Have You Done A Self-Movement Screen?

Have you ever tried to do a test of your own functional movement? Good luck.

Maybe you're trying to figure out how to do a movement screen on a client using Zoom on a small laptop screen? How’s that working for you? 

Our body’s ability to be both stable AND move at the same time is quite a trick! How objective do you think your movement assessment measures can be as you squint to see your client as closely as possible from afar? You’re likely looking at your client in a poorly lit room and whose image freezes at unpredictable times. Argh! What can you do?

Try showing your clients how to do a self movement screen. Avoid hauling your testing equipment across town. Forget about clearing a huge space in your facility. Teach your client how to test themselves without you needing to be right beside them. It’s actually really simple!

The self movement screen is a modified version of Gray Cook and Lee Burton’s Functional Movement Screen™. It takes a look at basic movement patterns that every body should own.

And if you don’t own these easy looking movements? Well then this is where you need to start - with yourself and with your clients. Keep in mind that these screens are not meant for anyone who is recovering from injury or who has pain. If this is you, or if this is your client, seek professional advice.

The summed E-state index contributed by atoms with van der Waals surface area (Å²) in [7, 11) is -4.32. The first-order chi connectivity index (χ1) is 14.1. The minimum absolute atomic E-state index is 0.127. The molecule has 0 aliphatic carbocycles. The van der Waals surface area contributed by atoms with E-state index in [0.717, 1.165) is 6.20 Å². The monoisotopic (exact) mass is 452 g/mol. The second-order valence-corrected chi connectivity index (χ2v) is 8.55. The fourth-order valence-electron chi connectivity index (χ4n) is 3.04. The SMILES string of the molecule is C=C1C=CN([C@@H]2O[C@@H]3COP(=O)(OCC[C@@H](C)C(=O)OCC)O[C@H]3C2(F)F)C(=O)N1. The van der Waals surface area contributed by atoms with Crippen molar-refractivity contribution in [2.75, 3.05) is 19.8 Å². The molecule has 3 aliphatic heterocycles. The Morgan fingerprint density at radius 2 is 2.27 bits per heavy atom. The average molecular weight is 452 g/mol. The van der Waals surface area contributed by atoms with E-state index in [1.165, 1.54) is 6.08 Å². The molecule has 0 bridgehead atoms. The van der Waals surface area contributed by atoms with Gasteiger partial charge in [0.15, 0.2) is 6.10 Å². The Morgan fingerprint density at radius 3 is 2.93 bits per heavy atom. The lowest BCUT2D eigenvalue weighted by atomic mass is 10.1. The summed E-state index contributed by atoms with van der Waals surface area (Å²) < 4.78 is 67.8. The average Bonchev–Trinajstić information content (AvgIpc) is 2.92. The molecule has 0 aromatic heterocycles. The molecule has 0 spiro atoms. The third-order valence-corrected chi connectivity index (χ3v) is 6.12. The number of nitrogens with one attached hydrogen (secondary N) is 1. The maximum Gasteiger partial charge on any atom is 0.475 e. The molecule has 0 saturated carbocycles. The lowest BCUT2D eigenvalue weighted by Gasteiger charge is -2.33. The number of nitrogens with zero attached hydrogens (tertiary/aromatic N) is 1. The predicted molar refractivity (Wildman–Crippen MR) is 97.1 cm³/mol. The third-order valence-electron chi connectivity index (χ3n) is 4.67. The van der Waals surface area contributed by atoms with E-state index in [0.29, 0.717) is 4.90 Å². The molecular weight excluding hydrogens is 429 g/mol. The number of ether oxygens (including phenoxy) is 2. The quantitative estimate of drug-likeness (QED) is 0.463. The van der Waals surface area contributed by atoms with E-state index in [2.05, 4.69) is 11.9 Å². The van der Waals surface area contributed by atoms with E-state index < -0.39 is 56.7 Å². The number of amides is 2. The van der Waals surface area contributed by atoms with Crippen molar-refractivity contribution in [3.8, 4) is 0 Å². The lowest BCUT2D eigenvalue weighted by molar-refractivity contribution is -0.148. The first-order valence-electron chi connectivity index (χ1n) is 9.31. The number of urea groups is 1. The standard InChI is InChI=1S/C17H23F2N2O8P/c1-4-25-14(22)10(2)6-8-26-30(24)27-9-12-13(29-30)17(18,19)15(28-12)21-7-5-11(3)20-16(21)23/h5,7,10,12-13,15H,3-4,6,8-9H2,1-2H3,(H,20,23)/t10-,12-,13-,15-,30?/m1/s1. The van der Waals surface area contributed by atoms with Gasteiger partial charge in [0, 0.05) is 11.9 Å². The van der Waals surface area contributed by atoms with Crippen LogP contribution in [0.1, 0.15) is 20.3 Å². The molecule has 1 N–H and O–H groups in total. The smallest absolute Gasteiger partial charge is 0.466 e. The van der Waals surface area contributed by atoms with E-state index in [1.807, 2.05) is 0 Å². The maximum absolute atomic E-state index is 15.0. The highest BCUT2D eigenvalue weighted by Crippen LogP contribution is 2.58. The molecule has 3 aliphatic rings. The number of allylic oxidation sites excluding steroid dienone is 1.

"First move well, then move often." ~ Gray Cook

Try this out for yourself. You’ll need only a minimal warm up or even no warm up at all. A 10-minute walk, a few flights of stairs, 20 marching steps with high knees or 20 jumping jacks will be fine.

You won’t need much in the way of equipment. Find a standard doorway 32 to 36 inches wide. Grab some painters tape or masking tape. Get a broomstick or dowel about four feet long.

This test is best to do before your workout and only if you aren’t sore from exercising a day or two before.

The exercises in the test are:

1. Deep squat

  • tests the asymmetry of the squat 
  • examines mobility of the major joints - ankles, knees, hips and shoulders

 

2. Hurdle step

  • performed on the left and right sides
  • looks at the asymmetry of balancing during stepping 
  • evaluates the stability of the support side of the body and the mobility of the other side of the body

 

3. In-line lunge

  • completed on both sides
  • examines the asymmetry of the lunge and also tests spine stability at the same time as evaluating the opposite movements of hip flexion and hip extension

 

4. Active straight leg raise

  • done with each leg 
  • tests the asymmetry of the leg raise while evaluating core stability

 

5. Seated rotation

  • move to the left and the right
  • observes how the body can rotate to either side while being seated with the legs crossed in front

 

Give it a try!

Scoring the test is super simple. Can you complete the test? Pass. Having trouble? Well, we’ve just found you an opportunity to improve! If you have any pain or discomfort with the movements, it’s recommended that you have the sore area assessed by a healthcare professional.

"The movement screen won’t change injury rates, it changes the way you train." ~ Gray Cook

Watch for a future post with corrective exercise recommendations. We know that you AND your clients want to get a ‘pass’ on all five tests above!

 

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